Tonight was the beginning of the annual monthly festival in Marion, Indiana called First Friday, the first Friday from May to September. It is a time
celebrated by the city and encourages vendors and citizens to enjoy the many services that Marion has to offer.
This evening was kicked off by Mayor Wayne Sebold giving a speech about the city's new proclamation of cultural acceptance and denouncing racism and
prejudism. It seemed like a good speech, if someone else were giving it. The mayor stumbled over many words for certain ethnic groups, he actually
said "the city opposes....anti-semimunitisum...." While I appreciate the city attempting to move foreward in addressing racism, I feel that it was a
declaration that the city does not want rioting in Marion. Good idea, I don't want rioting here either. The problem, the very people he intended this
message for was not even present in the location where he was speaking.
Yet, there were absolutely no hints of any type of racism or violence. Everyone in Marion felt safe while they were there, unfortunately it was held
at the most patrolled part of town. Had this been elsewhere in Marion, the results might not have been the same. Marion suffers a very high violent
crime rate and illicit drug trafficking. It might have been motivated purely by fears of violence in Marion and not really a proclamation made for the
defense of minorities. I have lived in Marion for a little more than three years now. I have not witnessed any protesting of any kind.
I then perused the vendors and came across a booth for the Democratic party. They have five candidates running this year. The Republicans have as
many. As I asked the lady there to tell me about the candidates, she didn't know their platforms, only that I should speak to the candidates when I
see them. Good idea.I mention to her that I am in the Constitution Party and she then gives me a lecture on how the Republicans are the elitists and
the Democrats have been the only side for the people. She seemed a little off put that I should say to her that I wanted to know the candidates before
I chose to vote.
I wanted to meet the candidates, only two were there that evening. I managed to find one, a gentleman who had been mayor before and running again. I
then asked him what his platform was, because he was so new to the race that I had only seen signs for him just this week.
This candidate advised me that I should go to his Facebook page and read about his plans. His achievement in office was getting the chirping traffic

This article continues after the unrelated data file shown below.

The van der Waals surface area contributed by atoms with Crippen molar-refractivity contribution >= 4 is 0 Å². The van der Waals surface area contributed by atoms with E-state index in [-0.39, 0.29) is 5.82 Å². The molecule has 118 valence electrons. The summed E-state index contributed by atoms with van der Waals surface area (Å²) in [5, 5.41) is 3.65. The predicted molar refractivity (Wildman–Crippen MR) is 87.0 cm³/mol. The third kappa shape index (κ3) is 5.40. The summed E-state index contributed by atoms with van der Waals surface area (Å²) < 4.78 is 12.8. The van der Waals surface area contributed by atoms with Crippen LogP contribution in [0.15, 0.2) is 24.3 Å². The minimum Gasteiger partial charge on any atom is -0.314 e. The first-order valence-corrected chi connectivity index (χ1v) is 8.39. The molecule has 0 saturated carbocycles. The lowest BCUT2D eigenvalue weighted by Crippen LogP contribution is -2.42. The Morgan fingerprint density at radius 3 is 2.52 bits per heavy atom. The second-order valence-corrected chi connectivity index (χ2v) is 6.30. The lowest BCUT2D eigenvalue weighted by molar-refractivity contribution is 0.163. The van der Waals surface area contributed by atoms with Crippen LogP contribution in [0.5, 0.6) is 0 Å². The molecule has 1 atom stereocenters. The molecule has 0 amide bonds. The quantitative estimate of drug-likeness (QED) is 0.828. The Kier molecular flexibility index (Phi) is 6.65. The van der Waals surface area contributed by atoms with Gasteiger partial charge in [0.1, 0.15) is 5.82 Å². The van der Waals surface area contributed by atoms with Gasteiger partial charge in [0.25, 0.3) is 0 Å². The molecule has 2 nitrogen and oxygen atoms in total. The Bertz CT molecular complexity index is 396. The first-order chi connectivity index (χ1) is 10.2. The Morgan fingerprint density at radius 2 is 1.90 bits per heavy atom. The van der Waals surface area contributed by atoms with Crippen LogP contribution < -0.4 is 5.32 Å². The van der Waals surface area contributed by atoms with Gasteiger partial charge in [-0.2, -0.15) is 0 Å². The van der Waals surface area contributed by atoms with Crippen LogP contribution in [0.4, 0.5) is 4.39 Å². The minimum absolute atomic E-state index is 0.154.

signals for the visually impaired. I should have reminded him that on his watch, Marion lost two factories that provided employment for the citizens
of Marion, we lost GM and Thompson RCA, which Marion had spiraled down from a very middle class community to dependency on social services with many
abandoned homes. I was not here for the glory of a working class Marion, older residents have told me it used to be nice and everyone had money. A
Democrat lost the very means of middle class workers, and then his party wants me to consider that they are for the people. I could not even meet the
other candidate, she was busy elsewhere.
Then as we passed another booth, a lonely man who was not politically affiliated with any party asked me if I had registered yet and I explained that
I would like to, Marion has somehow lost the last three registrations that I have filled out. While we were talking, the younger neighbor of mine was
listening and he asked her if she was interested in registering. She said no, because she didn't really know much about voting. So I told her that
even if she registers, she doesn't have to vote. Even if she votes and her candidate doesn't win, at least she was freely allowed to exercise her
rights as an American and she would be symbolically saying to those other countries where women can't vote or have rights, that she says to them
"stick it to you other countries, I get to vote!" (trying to not use curse words).
Unfortunately this young lady didn't know about the eligibilty for public office and thought that to run for any office you have to be a college
graduate. Somehow, the idea of being politically involved means that you have to have some type of degree to be eligible. I told her that she is
eligible because she fits the requirements of age and nationality. She didn't even know about that.
Then as we were leaving we came across a man wearing a hat that said Desert Storm Veteran. He was sitting with his wife listening to the music. I went
over to him and shook his hand and thanked him for my freedom.
This evening in small town America, a war veteran shook my hand, a Democratic mayorial candidate couldn't even tell me his platform, the Republican
mayor couldn't even say anti-Semitic, and the ladies at the Democratic booth shoveled propaganda after I told them I am not interested in joining
their party. And the lonely guy cared enough to ask us to register to vote for this political madness.
And no one thought to protest or riot.
edit on 5/1/2015 by WarminIndy because: (no reason given)